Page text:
The new information opened the possibility that both ACARS and the plane’s transponders, which make the plane visible to civilian air traffic controllers, were turned off at about the same time. It also suggests that the message delivered from the cockpit could have preceded any of the severed communications.
Malaysia yesterday appealed for help from countries with radar and satellite data, as Australia, China, Indonesia and Kazakhstan deployed military and civilian resources.
Twenty-six countries were scouring sea and land for the Boeing 777 aircraft that disappeared 10 days ago with 239 people, 154 of them Chinese, on board.
"For countries in search corridors, we are requesting radar and satellite information, as well as specific assets for the search and rescue operation," Malaysia's acting transport minister, Hishammuddin Hussein, said. "We are asking them to share their land, sea and aerial search and rescue action plans with the Rescue Coordination Centre here in Malaysia, so that we can coordinate the search effort."
Watch: MH370 Captain and co-pilot last time on camera
Chinese Premier Li Keqiang asked during a phone call with Malaysian Prime Minister Najib Razak that Malaysian officials provide more detailed and accurate information and better coordinate with all parties, according to the Chinese government website.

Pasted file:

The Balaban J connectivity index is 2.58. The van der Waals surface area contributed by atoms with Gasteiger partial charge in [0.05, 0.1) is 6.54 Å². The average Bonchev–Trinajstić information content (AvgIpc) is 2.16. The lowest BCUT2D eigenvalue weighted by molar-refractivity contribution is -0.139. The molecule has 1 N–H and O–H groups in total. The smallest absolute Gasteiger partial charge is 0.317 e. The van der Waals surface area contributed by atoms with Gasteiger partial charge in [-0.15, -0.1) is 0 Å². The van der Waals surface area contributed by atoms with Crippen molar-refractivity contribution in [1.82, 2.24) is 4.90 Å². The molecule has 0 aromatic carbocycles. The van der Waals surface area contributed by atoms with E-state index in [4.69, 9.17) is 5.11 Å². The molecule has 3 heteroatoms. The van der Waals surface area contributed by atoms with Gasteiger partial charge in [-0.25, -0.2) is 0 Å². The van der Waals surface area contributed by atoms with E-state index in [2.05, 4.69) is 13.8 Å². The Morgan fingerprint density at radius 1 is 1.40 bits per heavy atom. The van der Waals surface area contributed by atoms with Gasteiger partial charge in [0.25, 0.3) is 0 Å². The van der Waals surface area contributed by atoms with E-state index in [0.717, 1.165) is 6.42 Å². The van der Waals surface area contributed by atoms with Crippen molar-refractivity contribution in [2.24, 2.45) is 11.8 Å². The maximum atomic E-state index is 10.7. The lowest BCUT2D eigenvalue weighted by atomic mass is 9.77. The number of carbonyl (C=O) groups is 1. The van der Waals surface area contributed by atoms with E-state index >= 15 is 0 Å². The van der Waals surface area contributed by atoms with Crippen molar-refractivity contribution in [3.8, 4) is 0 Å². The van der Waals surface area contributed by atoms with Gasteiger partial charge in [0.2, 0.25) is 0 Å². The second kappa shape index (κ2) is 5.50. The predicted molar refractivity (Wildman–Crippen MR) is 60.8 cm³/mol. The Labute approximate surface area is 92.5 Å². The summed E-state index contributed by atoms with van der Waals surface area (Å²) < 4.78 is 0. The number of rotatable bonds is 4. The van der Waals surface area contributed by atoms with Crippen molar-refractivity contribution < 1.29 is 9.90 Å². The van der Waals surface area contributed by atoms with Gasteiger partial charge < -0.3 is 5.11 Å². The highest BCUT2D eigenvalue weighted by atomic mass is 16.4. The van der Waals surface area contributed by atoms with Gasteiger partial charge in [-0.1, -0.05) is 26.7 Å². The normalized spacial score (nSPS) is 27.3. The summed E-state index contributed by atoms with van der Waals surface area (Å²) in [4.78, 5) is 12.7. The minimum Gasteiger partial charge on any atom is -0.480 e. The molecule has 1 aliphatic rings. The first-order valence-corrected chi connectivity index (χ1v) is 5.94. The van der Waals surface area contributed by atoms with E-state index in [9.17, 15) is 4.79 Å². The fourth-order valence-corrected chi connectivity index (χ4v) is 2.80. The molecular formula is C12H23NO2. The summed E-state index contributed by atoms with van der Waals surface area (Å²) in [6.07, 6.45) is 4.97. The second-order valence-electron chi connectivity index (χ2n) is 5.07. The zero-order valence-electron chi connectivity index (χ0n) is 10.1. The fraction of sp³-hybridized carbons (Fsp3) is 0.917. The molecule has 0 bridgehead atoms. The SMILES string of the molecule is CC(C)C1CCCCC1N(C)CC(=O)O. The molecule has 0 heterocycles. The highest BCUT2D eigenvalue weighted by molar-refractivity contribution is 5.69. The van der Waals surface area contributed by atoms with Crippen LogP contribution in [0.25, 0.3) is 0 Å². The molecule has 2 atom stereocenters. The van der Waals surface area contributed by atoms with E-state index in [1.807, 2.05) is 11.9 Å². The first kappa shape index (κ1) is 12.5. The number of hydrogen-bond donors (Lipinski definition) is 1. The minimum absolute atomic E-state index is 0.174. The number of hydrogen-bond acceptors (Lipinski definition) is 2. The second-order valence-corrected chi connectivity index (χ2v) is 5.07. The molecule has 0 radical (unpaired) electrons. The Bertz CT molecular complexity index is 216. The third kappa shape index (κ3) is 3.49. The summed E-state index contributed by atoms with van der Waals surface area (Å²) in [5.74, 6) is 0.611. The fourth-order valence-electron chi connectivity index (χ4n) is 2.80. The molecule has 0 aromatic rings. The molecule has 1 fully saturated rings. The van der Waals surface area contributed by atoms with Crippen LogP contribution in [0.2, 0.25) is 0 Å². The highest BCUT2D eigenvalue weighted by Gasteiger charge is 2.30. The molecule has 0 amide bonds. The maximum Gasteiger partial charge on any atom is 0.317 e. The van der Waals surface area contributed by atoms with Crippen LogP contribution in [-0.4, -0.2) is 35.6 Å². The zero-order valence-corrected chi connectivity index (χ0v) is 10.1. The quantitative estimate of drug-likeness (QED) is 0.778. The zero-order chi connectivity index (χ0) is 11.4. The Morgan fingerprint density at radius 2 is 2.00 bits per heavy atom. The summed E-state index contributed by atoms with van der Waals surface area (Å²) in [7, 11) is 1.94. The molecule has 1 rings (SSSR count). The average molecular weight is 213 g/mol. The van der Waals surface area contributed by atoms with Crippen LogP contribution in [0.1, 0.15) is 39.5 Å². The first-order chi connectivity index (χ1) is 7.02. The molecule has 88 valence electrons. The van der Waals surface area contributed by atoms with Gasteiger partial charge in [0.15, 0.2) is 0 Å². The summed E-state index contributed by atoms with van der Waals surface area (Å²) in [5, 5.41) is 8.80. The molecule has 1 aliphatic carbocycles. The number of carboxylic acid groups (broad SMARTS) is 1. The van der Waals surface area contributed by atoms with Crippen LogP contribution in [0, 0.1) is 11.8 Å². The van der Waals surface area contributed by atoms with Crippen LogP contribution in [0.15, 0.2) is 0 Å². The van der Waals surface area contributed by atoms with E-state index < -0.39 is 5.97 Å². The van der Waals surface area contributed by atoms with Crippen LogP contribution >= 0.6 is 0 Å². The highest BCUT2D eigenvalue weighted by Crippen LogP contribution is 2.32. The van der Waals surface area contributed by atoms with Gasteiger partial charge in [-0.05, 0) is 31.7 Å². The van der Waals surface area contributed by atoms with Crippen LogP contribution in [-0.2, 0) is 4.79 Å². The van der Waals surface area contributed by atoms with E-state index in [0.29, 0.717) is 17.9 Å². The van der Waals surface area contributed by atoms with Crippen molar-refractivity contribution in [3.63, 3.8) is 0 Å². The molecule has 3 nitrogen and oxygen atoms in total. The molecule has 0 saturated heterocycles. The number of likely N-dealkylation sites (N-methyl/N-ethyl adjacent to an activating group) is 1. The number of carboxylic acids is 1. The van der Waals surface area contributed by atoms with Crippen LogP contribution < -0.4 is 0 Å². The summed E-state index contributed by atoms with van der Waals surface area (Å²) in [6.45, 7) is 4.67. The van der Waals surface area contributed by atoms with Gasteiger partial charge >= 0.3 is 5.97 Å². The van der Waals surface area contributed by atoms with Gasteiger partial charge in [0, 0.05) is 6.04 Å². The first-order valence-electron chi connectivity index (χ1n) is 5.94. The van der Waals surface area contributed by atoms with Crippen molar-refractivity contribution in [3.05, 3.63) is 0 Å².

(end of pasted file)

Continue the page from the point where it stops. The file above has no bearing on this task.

China has merchant ships, as well as other vessels, involved in the search and has mobilised additional planes and 21 satellites. Australia has dispatched three additional military aircraft, and the US has sent one more aircraft to join the search. French investigators joined Chinese aviation officials to work with Malaysia Airlines and the nation's Department of Civil Aviation.
At least one aviation expert called the scope of the search without equal in terms of area, the number of personnel and equipment deployed, and the number of countries directly or indirectly involved.
"As far as we know the scale of the search for MH370 is indeed unprecedented,'' said Harro Ranter, president of Aviation Safety Network, a non-profit group that tracks aircraft accidents. "Searches may have lasted a long period of time - like Air France 447 [in 2009] and an Adam Air B737 in 2007 - but search parties did have a broad idea of where to look since debris had been located."
Watch: Last words from missing Malaysian jet spoken by co-pilot
After more than a week of anger and confusion voiced by passengers' families who have faulted the accuracy of information shared by officials, Malaysian authorities said the country had been co-operating with the FBI, Interpol, and other international law-enforcement agencies since day one.
"Our priority has always been to find the aircraft," Hishammuddin said. "But we also have a responsibility not to release information until it has been verified by the international investigations team. It would be irresponsible to deploy substantial assets merely on the basis of unverified and uncorroborated information."